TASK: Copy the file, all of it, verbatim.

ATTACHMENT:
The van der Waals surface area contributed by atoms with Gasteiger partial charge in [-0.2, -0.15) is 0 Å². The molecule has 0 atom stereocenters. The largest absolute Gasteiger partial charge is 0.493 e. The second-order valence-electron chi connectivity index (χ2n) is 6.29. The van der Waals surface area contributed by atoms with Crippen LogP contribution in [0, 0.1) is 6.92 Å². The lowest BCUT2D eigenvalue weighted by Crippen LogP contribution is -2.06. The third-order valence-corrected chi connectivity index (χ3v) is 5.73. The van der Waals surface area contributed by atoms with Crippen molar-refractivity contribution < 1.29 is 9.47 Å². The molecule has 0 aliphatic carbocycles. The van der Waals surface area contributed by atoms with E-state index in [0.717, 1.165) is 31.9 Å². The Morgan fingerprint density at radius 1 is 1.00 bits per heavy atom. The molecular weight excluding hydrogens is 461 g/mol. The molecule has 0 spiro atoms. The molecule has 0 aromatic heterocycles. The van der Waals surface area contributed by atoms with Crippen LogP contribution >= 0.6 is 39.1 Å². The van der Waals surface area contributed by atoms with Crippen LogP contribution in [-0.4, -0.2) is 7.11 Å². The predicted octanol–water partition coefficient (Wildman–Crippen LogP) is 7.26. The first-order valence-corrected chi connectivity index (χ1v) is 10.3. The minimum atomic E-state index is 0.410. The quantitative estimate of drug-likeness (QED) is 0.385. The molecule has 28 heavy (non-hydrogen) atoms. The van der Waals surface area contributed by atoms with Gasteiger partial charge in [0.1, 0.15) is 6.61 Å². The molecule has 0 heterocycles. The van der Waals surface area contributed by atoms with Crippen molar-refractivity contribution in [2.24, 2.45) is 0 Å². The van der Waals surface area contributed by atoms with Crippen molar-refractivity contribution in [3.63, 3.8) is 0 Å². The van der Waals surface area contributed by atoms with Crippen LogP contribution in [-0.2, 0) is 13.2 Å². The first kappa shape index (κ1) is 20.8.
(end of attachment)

The van der Waals surface area contributed by atoms with Gasteiger partial charge in [-0.2, -0.15) is 0 Å². The molecule has 0 atom stereocenters. The largest absolute Gasteiger partial charge is 0.493 e. The second-order valence-electron chi connectivity index (χ2n) is 6.29. The van der Waals surface area contributed by atoms with Crippen LogP contribution in [0, 0.1) is 6.92 Å². The lowest BCUT2D eigenvalue weighted by Crippen LogP contribution is -2.06. The third-order valence-corrected chi connectivity index (χ3v) is 5.73. The van der Waals surface area contributed by atoms with Crippen molar-refractivity contribution < 1.29 is 9.47 Å². The molecule has 0 aliphatic carbocycles. The van der Waals surface area contributed by atoms with E-state index in [0.717, 1.165) is 31.9 Å². The Morgan fingerprint density at radius 1 is 1.00 bits per heavy atom. The molecular weight excluding hydrogens is 461 g/mol. The molecule has 0 spiro atoms. The molecule has 0 aromatic heterocycles. The van der Waals surface area contributed by atoms with Crippen LogP contribution >= 0.6 is 39.1 Å². The van der Waals surface area contributed by atoms with Crippen LogP contribution in [-0.4, -0.2) is 7.11 Å². The predicted octanol–water partition coefficient (Wildman–Crippen LogP) is 7.26. The first-order valence-corrected chi connectivity index (χ1v) is 10.3. The minimum atomic E-state index is 0.410. The quantitative estimate of drug-likeness (QED) is 0.385. The molecule has 28 heavy (non-hydrogen) atoms. The van der Waals surface area contributed by atoms with Gasteiger partial charge in [0.1, 0.15) is 6.61 Å². The molecule has 0 heterocycles. The van der Waals surface area contributed by atoms with Crippen molar-refractivity contribution in [2.24, 2.45) is 0 Å². The van der Waals surface area contributed by atoms with Crippen molar-refractivity contribution in [3.63, 3.8) is 0 Å². The van der Waals surface area contributed by atoms with Crippen LogP contribution in [-0.2, 0) is 13.2 Å². The first kappa shape index (κ1) is 20.8.